MAX I am a digital artist from Nigeria. My work is heavily inspired by portrait photography and surrealism. I create abstractions using mostly female characters to express my way of seeing the world: as an blend of contrasts and opposites. I present that vision using black and white, dull and glossy textures, or vibrant and soft colors. Follow me on Twitter.
Elisha Nyong Hello. I am Elisha, a traditional painter and visual surrealist also based in Nigeria. I am known as a pro women’s rights and mutual representation activist. My artwork explores dreams and I use dry-brush techniques to accomplish that. You can find my work listed on Foundation. I am also showcasing my work on Twitter.
Apah Benson I am Apah Benson, digital artist and poet based in Nigeria. I am a graduate of the University of Benin, and work as a digital marketer. Below you will see one of my creative photography portraits, Mystique.
Black Mamuu I am a photographer and artist based in Warri, Nigeria. My work features portraits of people with heavy contrasts and colours. I use colors to explore different forms of identity. I started selling digital art about a month ago. As I did so, I found out that the two biggest parts or processes are currently banned in my country Nigeria.
A Twitter ban and a cryptocurrency ban prevent Nigerians like me from joining the world of digital art (the Metaverse) at this revolutionary time in history. But as usual, we found loopholes in the form of VPN software. We used them to access Twitter, and we used peer to peer (p2p) trading to access the cryptocurrency markets.
Neither is ideal, but it’s our forced reality and we have to work through it if we want to be part of the global art community. Last year, both Twitter and cryptocurrencies were instrumental in the successful #EndSars (hashtag End SARS) protest against police brutality in Nigeria. You might have seen it on the news. It is my firm belief that Twitter and crypto are banned because of the effectiveness of the campaigns.
Recently, there has been an aggressive crackdown on peer to peer trading and the banks are shutting down accounts thought to be used for trading cryptocurrency. So, for a typical Nigerian to access cryptocurrency trading platforms, we have to be very creative.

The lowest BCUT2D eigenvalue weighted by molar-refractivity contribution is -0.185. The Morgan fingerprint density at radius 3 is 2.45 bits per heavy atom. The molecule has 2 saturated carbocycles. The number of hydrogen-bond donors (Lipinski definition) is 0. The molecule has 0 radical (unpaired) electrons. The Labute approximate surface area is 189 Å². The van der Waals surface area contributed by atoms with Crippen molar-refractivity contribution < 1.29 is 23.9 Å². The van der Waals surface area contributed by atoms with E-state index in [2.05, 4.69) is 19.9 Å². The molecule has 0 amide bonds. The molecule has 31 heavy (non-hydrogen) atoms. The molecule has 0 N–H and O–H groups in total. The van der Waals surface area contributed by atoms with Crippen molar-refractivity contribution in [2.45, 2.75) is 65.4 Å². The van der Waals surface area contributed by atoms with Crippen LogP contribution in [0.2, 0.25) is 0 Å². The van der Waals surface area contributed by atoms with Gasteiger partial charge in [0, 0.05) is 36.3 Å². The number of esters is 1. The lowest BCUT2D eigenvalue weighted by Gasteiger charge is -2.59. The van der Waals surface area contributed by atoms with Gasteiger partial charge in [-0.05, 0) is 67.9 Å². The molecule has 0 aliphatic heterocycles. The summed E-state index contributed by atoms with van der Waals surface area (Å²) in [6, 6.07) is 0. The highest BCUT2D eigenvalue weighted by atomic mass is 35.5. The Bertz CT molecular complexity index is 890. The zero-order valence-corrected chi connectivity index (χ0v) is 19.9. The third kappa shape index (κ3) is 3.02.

I find that the NFT community is the easiest and fastest way for Nigerian artists to get recognition and value for their work. I made my first sale a few weeks ago, and it was life changing because it felt like I was finally being rewarded for all my years of hard work.
Luchong I am a digital artist from Nigeria and I make art on my mobile phone using the Autodesk Sketchbook software. My art comes from a deep place filled with many emotions that I often times cannot explain or express. I love creating beautiful paintings to show that there is beauty in everything we experience as humans.
Above is a recent painting of mine which I call “I have rollers in my hair”. I created it to express what it is like to be in an environment that tries to bring you down and crush all your efforts. This is about struggles we face in our daily lives.
Being a digital artist in Nigeria and getting into cryptoart, I have been faced with many challenges, ranging from the crypto ban and Twitter ban. In spite of all this, my love for art pushes me to keep creating and showing my art to the world however I can. That’s me in that tweet below. I thought I would show myself to my friends and colleagues. Mentioned in the tweet are Benson and Gus, two of my artist friends who are also featured in this post.
The Queen Mother NFT depicts the Ivory Mask of the legendary 16th century Queen Idia of the Ancient Benin Kingdom. Queen Idia,known as the great warrior queen, after the death of her husband, raised and led an army to fight off adversaries and ensure the reign of her son as the King of the Edo people of the Ancient Benin Kingdom.
The Ivory Mask of Queen Idia was looted from the Benin Kingdom, among other artworks, during the British Benin Expedition of 1897. It is currently held at the Metropolitan Museum of Art in New York.
The Queen Mother (TQM) NFT will serve as a members-only access for holders as the project leaders release initiatives and rewards to bridge the gap between non-fungible tokens and the physical world. Tokens can be purchased on Open Sea via the Polygon blockchain.
Gustus My name is Augustus Poku Sarkodee (Gus Sarkodee on Twitter) and I’m a multi-genre photographer from the beautiful West African country of Ghana. My work is greatly influenced by color and composition and I explore many different techniques most of the time. I recently started listing my work as non-fungible tokens. It has been an amazing journey so far, because I get to meet all these talented artists. At the moment, my work is listed for sale on both Known Origin and Opensea.